At the very least, issues with dogs not getting along with children is frustrating and annoying. At worst case, it is extremely dangerous. According to the Centers for Disease Control and Prevention nearly 4.5 million Americans are bitten by dogs each year, half of these are children.
Here are some tips to help our children and canine friends develop a strong bond and rewarding relationship:
- Supervise all interactions between your dog and your kids. If you cannot properly supervise your dogs and children, then confine your dog to a safe area away from the children. Please make sure your children cannot get to the dog (if they are young).
- When you are supervising your dog and children, look for signs that your dog may not be enjoying the interaction. While some signs are easy to detect, other signs are more subtle. I highly recommend learning how to read dog body language so that you can understand what your dog is trying to tell your children.
- To help minimize conflict and facilitate a strong bond, you will need to teach your dog how to behave with your children. Just as important, you will need to teach your kids how to behave around dogs. Teaching children how to behave around dogs will help in the home and when they interface with other people’s dog in public. As a reminder, children must understand that they should never reach through fences or car windows to pet dogs who are unattended—even if they know the confined dogs. Also, they should ask the owner’s permission before going up and greeting someone else’s dog.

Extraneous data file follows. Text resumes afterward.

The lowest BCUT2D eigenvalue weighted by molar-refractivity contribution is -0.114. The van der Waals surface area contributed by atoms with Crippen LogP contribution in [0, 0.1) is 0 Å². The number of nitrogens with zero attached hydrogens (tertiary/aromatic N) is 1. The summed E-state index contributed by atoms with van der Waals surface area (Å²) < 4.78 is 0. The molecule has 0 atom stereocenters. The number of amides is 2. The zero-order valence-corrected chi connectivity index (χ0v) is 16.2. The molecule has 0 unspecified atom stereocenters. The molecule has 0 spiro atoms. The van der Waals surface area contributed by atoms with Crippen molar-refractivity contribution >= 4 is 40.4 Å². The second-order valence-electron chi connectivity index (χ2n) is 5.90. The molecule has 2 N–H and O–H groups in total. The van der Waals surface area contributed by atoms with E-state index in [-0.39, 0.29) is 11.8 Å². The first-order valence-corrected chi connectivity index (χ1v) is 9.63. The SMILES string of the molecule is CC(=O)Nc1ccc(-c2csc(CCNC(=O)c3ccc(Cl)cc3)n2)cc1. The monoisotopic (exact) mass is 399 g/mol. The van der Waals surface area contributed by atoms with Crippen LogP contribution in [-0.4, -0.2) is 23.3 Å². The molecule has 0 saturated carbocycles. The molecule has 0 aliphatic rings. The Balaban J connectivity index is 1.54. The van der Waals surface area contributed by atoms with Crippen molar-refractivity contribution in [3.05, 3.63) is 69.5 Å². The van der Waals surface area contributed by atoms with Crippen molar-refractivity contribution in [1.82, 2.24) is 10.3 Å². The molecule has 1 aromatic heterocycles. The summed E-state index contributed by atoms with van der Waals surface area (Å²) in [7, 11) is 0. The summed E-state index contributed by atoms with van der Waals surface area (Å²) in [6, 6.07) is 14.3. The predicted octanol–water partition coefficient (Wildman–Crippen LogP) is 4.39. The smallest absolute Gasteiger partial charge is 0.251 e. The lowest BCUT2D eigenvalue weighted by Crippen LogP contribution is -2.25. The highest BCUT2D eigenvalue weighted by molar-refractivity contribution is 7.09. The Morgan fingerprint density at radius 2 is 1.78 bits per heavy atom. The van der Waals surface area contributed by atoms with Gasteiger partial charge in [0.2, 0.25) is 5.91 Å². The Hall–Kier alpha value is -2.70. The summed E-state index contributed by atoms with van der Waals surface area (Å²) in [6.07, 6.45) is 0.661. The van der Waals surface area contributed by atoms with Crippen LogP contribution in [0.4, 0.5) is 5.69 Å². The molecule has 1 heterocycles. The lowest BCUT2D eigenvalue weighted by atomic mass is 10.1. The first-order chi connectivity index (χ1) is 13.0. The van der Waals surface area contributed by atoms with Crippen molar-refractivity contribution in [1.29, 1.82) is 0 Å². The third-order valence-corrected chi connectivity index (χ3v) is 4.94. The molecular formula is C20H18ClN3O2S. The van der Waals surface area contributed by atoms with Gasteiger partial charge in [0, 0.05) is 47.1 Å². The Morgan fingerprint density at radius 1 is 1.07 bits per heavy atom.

- Helping your children and dog develop a strong relationship will benefit everyone in your family. Providing proper guidance, learning how to read dogs and training your dog & children will help develop safe, fulfilling friendships between your children and dogs.”